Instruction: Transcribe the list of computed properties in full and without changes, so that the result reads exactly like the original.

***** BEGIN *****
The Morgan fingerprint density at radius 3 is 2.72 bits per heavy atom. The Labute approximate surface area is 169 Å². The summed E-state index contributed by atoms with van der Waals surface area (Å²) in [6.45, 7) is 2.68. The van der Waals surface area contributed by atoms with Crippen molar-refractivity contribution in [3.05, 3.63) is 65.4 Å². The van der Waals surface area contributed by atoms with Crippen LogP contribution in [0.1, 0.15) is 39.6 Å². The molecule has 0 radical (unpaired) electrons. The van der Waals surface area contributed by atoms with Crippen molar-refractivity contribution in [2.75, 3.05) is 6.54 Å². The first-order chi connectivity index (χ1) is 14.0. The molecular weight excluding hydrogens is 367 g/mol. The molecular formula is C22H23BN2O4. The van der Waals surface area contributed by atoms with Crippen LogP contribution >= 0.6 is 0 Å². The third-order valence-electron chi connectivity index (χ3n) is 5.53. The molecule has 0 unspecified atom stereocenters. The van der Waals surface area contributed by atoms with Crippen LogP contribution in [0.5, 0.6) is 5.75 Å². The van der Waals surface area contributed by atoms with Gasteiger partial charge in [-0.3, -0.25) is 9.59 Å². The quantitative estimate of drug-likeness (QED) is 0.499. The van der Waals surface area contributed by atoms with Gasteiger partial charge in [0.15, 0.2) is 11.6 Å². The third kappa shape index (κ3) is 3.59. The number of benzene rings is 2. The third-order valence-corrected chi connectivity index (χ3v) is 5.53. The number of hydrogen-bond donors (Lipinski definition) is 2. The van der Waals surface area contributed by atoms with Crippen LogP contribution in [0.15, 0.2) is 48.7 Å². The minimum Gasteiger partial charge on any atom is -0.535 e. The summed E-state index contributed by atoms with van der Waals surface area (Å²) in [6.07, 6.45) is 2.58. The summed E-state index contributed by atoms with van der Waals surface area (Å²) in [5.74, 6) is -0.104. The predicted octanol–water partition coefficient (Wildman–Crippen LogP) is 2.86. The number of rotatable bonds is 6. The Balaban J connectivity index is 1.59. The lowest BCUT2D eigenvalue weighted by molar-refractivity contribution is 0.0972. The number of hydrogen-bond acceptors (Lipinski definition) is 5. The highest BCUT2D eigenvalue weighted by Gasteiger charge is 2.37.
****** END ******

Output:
The Morgan fingerprint density at radius 3 is 2.72 bits per heavy atom. The Labute approximate surface area is 169 Å². The summed E-state index contributed by atoms with van der Waals surface area (Å²) in [6.45, 7) is 2.68. The van der Waals surface area contributed by atoms with Crippen molar-refractivity contribution in [3.05, 3.63) is 65.4 Å². The van der Waals surface area contributed by atoms with Crippen LogP contribution in [0.1, 0.15) is 39.6 Å². The molecule has 0 radical (unpaired) electrons. The van der Waals surface area contributed by atoms with Crippen molar-refractivity contribution in [2.75, 3.05) is 6.54 Å². The first-order chi connectivity index (χ1) is 14.0. The molecular weight excluding hydrogens is 367 g/mol. The molecular formula is C22H23BN2O4. The van der Waals surface area contributed by atoms with Crippen LogP contribution >= 0.6 is 0 Å². The third-order valence-electron chi connectivity index (χ3n) is 5.53. The molecule has 0 unspecified atom stereocenters. The van der Waals surface area contributed by atoms with Crippen LogP contribution in [0.5, 0.6) is 5.75 Å². The van der Waals surface area contributed by atoms with Gasteiger partial charge in [-0.3, -0.25) is 9.59 Å². The quantitative estimate of drug-likeness (QED) is 0.499. The van der Waals surface area contributed by atoms with Gasteiger partial charge in [0.15, 0.2) is 11.6 Å². The third kappa shape index (κ3) is 3.59. The number of benzene rings is 2. The third-order valence-corrected chi connectivity index (χ3v) is 5.53. The number of hydrogen-bond donors (Lipinski definition) is 2. The van der Waals surface area contributed by atoms with Crippen LogP contribution in [0.15, 0.2) is 48.7 Å². The minimum Gasteiger partial charge on any atom is -0.535 e. The summed E-state index contributed by atoms with van der Waals surface area (Å²) in [6.07, 6.45) is 2.58. The summed E-state index contributed by atoms with van der Waals surface area (Å²) in [5.74, 6) is -0.104. The predicted octanol–water partition coefficient (Wildman–Crippen LogP) is 2.86. The number of rotatable bonds is 6. The Balaban J connectivity index is 1.59. The lowest BCUT2D eigenvalue weighted by molar-refractivity contribution is 0.0972. The number of hydrogen-bond acceptors (Lipinski definition) is 5. The highest BCUT2D eigenvalue weighted by Gasteiger charge is 2.37.